Champagne Clandestin is a newbie in the champagne world but already gaining a lot of success. It is a project of Bertrand Gautherot from the mythic domaine Vouette & Sorbée and his nephew Bénoît Doussot. The vineyards are located in Buxières-sur-Arce just like Roses de Jeanne in the Côte des Bars region close to Chablis. The wines are certified ECOCERT and vinified with the same care as the Vouette & Sorbée wines. After fermentation they are aged in neutral Burgundy barrels. The style is pure and reflects the Kimmeridgian terroir. None of the wines have dosage. The style is quite different from Vouette & Sorbée: it’s less wild and purer than vinous. I have only tasted Clandestin’s Chardonnay: “Les Grandes Lignes R15” and must say that I was quite impressed.
 

Tasting note:

This wine has a light golden color with fast streams of small bubbles and a delicate mousse. The nose is quite complex with pear, pure lemonade, pineapple, bread crust, salted chips, smoke, freshly cracked hazelnuts, orange peel, sea shells. After a longer while in the glass you get peaches, frangipane patisserie and honeysuckle with interesting oxidative overtones. The mouth feel is structured but also smooth. On the palate you get a lot of salinity followed by Boskoop apple, lemon, peach and a hint of asafoetida. On the mid palate you get creamy custard and almond paste. The finish is long but dry with turmeric, crystallized lemon, kumquats and a lot of saffron. I would pair this champagne with mussels, cockles, foam of oyster juice with grilled salsify, a vadouvan dressing and smoked ratte potato. This was a lovely introduction to Clandestin and I hope to taste more soon.
83 points with 85 potential


Technical specs:

Blend: 100% Chardonnay
Harvest: 2015
Disgorgement: 01/08/2018
Vinification: wild yeasts, ageing in neutral barrels
Dosage: none
 

Seven years ago I was in a restaurant in Lille (France) that is also a butcher: “Le Barbier qui Fume”. It was a perfect day to drink some bubbles on the terrace. Their house champagne was Hubert Paulet, new to me! I expected to drink a mediocre and probably badly stored junk wine (like in most French brasseries) but surprisingly it was such a pleasant champagne, even served in a decent champagne glass! Very refreshing, complex and mineral, especially when served cold. Later I’ve also tasted different wines and “vins clairs” still wines at the press event “Terre et Vins de Champagne” in Reims where I got to meet the winemaker. Olivier Paulet is the 4th generation. The domain is in Rilly-la-Montagne at the North of the Montagne de Reims. He has 8 hectares of vines in Rilly. The soil there is chalk and clay - expresses in the wines that have distinct chalky and saline minerality. Biodynamic and he controls the grasses and herbs in his vineyard to ensure biodiversity. The wines are vinified in a traditional way: stainless steel or enamel tanks. Oak used barrels are also for fermentation of the grapes, but only if the quality of the grapes and the vintage allows it. The wines are all fabulous: from his base cuvée to his vintage rosé and the in oak fermented top cuvée Risléus. Vintage 2002 was a great success. I tasted it on many occasions and I had the impression that the wine doesn’t age at all: tastes exactly the same anytime. Focus, tension combined with blood orange, vanilla, rich coffee notes, Krug smoke and ripe stone fruit. Risléus 2004 has become my girlfriend’s favorite champagne. There was something very strange to the wine: it worked like Viagra for women - dangerous. It seems even more effective than David Léclapart his biodynamic cuvée “L’Aphrodisiaque”... o lalaa...!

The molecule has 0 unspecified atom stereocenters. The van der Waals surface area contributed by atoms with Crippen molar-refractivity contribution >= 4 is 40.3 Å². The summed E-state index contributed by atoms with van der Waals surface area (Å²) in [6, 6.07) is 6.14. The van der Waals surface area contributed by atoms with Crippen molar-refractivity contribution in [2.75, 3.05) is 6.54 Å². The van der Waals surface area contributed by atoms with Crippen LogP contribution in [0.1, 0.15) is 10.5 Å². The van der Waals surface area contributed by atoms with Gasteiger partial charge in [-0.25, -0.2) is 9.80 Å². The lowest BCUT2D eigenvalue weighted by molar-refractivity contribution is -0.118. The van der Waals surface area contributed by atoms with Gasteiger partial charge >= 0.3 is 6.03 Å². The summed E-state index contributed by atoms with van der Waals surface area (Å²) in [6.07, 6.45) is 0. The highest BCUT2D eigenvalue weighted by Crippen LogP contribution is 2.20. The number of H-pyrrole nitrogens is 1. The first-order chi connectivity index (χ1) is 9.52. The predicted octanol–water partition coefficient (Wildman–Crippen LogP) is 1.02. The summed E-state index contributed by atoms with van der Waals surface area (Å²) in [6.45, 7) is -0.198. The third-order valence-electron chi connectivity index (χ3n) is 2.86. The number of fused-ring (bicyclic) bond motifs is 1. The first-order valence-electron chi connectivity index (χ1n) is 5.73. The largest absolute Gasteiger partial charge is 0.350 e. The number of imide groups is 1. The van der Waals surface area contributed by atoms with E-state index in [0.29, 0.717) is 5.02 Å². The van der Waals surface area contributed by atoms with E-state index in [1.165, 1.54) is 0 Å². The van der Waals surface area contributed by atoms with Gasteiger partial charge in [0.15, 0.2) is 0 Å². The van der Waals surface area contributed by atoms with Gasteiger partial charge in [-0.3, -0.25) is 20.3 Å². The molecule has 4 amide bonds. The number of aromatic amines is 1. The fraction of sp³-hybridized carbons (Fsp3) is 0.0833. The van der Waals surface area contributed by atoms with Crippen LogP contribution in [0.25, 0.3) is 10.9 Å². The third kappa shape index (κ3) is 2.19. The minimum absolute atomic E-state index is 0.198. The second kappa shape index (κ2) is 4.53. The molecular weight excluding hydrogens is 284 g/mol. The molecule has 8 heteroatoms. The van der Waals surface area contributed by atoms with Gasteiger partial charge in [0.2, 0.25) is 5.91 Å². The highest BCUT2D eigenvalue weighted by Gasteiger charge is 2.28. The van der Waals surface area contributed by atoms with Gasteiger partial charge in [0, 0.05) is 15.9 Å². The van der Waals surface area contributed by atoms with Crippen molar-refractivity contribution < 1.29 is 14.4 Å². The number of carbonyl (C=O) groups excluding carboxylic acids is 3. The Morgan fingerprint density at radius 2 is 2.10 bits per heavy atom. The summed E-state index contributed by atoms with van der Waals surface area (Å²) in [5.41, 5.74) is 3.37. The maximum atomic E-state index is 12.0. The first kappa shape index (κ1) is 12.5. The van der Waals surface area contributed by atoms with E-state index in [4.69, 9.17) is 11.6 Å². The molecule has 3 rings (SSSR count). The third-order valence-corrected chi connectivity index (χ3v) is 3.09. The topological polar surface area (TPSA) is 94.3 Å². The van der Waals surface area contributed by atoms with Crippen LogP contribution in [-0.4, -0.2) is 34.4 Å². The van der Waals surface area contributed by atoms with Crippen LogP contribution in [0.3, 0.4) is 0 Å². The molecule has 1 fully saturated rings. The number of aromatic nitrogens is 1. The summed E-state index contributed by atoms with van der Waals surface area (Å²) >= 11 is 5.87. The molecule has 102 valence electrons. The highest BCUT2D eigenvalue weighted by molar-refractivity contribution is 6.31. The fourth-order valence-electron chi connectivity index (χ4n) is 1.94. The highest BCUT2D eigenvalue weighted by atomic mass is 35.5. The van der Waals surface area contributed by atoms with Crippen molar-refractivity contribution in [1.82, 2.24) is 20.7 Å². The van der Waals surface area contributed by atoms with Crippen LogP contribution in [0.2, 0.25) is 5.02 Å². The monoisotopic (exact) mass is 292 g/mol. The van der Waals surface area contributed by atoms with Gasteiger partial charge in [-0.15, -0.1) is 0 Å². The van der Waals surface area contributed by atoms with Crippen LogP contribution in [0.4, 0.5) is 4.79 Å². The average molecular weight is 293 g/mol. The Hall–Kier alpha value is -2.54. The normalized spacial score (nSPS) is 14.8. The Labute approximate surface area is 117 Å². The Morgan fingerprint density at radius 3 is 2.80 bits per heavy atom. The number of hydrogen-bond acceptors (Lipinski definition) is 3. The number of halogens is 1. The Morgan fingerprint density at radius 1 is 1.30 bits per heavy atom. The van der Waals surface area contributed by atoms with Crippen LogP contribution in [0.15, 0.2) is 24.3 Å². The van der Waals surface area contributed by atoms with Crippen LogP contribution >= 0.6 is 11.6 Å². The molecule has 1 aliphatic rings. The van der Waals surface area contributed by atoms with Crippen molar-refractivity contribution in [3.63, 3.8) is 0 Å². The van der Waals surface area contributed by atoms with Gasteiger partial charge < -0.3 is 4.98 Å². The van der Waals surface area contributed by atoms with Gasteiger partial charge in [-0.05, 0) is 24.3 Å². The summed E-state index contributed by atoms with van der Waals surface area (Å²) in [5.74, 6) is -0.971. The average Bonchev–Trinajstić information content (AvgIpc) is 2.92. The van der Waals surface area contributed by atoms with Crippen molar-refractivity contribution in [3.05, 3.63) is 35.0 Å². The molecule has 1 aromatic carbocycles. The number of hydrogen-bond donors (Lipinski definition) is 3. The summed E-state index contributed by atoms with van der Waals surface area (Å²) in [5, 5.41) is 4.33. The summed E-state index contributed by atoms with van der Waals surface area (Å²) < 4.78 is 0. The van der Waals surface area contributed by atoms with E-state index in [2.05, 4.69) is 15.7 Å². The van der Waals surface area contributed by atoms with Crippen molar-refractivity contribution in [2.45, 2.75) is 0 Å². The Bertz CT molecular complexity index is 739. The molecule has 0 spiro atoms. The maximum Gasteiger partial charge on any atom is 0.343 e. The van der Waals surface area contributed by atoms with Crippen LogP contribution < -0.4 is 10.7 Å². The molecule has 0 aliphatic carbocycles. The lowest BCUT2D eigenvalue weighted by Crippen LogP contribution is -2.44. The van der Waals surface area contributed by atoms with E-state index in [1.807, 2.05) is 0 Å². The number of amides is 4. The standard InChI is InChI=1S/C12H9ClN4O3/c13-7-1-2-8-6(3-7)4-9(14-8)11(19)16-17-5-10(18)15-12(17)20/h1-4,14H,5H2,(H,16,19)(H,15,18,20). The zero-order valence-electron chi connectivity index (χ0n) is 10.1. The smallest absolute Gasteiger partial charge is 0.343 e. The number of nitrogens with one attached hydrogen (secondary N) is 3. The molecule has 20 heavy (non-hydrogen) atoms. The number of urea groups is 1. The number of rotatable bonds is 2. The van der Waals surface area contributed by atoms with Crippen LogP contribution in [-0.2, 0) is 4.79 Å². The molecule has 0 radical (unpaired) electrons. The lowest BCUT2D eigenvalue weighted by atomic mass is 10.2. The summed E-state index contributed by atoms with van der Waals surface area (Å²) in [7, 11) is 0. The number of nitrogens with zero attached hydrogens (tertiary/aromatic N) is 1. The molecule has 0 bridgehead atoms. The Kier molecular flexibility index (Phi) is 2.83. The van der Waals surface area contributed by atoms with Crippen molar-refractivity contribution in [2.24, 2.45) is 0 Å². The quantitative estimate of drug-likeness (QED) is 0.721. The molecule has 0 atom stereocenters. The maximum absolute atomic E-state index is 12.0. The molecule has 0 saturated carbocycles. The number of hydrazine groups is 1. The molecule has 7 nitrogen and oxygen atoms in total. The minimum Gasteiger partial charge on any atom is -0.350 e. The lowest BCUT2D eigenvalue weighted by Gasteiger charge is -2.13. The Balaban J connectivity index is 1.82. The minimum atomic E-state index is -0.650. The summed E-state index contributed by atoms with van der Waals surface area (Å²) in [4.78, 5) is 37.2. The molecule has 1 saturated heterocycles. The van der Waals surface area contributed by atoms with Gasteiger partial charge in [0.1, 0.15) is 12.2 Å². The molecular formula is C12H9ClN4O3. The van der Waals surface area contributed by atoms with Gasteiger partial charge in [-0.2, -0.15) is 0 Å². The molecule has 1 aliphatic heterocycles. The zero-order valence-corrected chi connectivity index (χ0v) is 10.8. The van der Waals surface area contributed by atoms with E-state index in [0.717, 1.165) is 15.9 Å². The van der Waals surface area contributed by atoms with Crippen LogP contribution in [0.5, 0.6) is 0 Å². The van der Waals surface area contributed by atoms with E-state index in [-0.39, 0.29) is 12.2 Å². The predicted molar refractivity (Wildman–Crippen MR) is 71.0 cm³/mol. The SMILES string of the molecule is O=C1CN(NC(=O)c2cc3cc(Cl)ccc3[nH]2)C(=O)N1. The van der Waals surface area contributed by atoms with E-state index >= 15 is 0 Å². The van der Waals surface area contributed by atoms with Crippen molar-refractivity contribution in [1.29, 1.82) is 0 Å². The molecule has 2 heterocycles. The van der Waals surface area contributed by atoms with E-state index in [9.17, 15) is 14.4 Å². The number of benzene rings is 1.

Tasting note:

The color is intense golden, the bubbles are small and the mousse is elegant. This wine has a gorgeous, sensual aroma of apricot jam, candied and fresh ginger, chicory root, caramelized endives, dried peaches, kiwi, cardamom, beeswax and tobacco. Later in the glass it showed bread pudding, delicate coffee, dried lemon potpourri and incense. The mouthfeel is rich and vinous but with tension, fabulous. On the palate you get baked apple, juicy pear, candied angelica root, blood orange, quince cheese, caramel, crème au beurre with vanilla – smooth and nothing too lactic and a hint of English allsorts. The finish is long exciting with yellow raisins, delicate lemon, toast, nougat and a hint of minerality. Use a large glass, treat it like a top white Burgundy and give it time to open up. A champagne that makes me euphoric and my girlfriend too excited. The perfect pairing for this wine would be truffle vol au vent with rooster chanterelle and sweetbreads, Bocuse style! I definitely see a bright future for this wine. I would love to try it again in 10 years. Personally I like it even more than 2002. What a lovely champagne to conclude Corona Tasting v1!
Rating 89 points with 92+ potential

Technical specs:

Blend: 33% Pinot Meunier, 20% Pinot Noir, 47% Chardonnay
Vintage: 2004
Vinification: in used oak barrels
Dosage: 9 g/l


 
Michiel Demarey
Michiel Demarey
Michiel Demarey is a blogger and journalist specialized in champagne. He is Knight in the order of Coteaux de Champagne.